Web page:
Sunday, March 27, 2011

Should We 'Queer' Ecology?

Orion Magazine recently published an article entitled, "How to Queer Ecology: One Goose at a Time."  Normally I don't post comments on their site, but this time I thought the author's suggestions merited a response. I posted the following under the handle "TrueProgressive":

I applaud Alex Johnson’s desire for a conversation about the complex situations in human and non-human life. His piece is worthy of careful consideration and I hope that by giving his essay the careful consideration it deserves, I can in some way further that conversation.
Johnson’s overarching suggestion in the article is that we ought to engage in a project that he calls ‘queering ecology’ or ‘queering nature’.  Based on his description, queering nature involves rejecting the claim that any specific sort of behavior (especially heterosexual behavior) is normative and, likewise, that any sorts of behavior (especially homosexual behavior) are normatively deviant. Further, queering nature involves celebrating the complexity and irony present in, at least, human and non-human social relationships. 
Johnson’s case for denying that any particular behavior is normative stems from his suggestion that we should, as he puts it, “let go of ecological mandates.” He contends that this letting go of mandates is justified because there are always exceptions to the generalizations that people use to support such mandates. Further, he seems to hold that discovering what happens in the world around us cannot tell us anything about what we rationally or morally ought to do. By contrast, instead of generalizing about people and viewing some behavior as normative and other behavior as deviant, we should celebrate the irony and complexity of nature in all its forms.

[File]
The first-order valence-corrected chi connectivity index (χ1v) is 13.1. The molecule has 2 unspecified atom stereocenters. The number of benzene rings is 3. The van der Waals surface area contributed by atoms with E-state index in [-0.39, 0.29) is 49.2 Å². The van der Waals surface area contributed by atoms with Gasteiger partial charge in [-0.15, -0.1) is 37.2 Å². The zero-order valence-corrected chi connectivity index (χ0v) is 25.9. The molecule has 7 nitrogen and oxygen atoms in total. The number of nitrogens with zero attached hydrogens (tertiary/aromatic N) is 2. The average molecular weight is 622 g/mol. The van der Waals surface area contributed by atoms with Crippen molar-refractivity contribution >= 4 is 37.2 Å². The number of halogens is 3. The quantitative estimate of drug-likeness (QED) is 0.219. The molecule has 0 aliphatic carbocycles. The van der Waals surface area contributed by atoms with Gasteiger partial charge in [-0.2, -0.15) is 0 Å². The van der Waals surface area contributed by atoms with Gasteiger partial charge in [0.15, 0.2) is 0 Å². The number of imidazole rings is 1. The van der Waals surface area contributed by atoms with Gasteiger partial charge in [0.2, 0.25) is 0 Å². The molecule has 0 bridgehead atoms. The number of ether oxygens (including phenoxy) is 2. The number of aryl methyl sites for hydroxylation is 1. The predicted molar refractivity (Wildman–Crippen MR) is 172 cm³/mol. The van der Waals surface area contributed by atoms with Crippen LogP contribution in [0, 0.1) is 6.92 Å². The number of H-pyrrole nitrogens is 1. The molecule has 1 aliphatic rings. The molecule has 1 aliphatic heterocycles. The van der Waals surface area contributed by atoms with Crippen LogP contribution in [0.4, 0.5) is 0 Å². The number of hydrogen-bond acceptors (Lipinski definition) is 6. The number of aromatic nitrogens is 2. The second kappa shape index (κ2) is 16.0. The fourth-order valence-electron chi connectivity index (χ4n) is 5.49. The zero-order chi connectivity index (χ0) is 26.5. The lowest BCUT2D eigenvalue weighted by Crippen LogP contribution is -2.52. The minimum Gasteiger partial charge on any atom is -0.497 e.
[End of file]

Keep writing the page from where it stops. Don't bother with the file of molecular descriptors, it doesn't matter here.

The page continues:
Consider Johnson’s suggestion that we ought to let go of ecological mandates.  The first question we ought to ask about this suggestion is, what, exactly, is an ecological mandate? Johnson approaches the question obliquely by critically analyzing David Quammen’s essay, “The Miracle of the Geese.” Unfortunately for us, neither Johnson nor Quammen provide a precise definition of the term. Based on what Johnson and Quammen say in their respective essays, an ecological mandate seems to be a principle in nature that, if violated, will have bad consequences for members of that species, if not for the species as a whole.  Johnson portrays the alleged sexual ecological mandate for geese and humans as follows:

“If you are a male, then you must find a female. You must partner with that female, provide for that female, fertilize that female, and love that female for the rest of your life. If you are a female, well, you’ll know what to do.” Ostensibly, non-sexual ecological mandates would include, “don’t consume poisonous things” and, “evade pursuing predators.”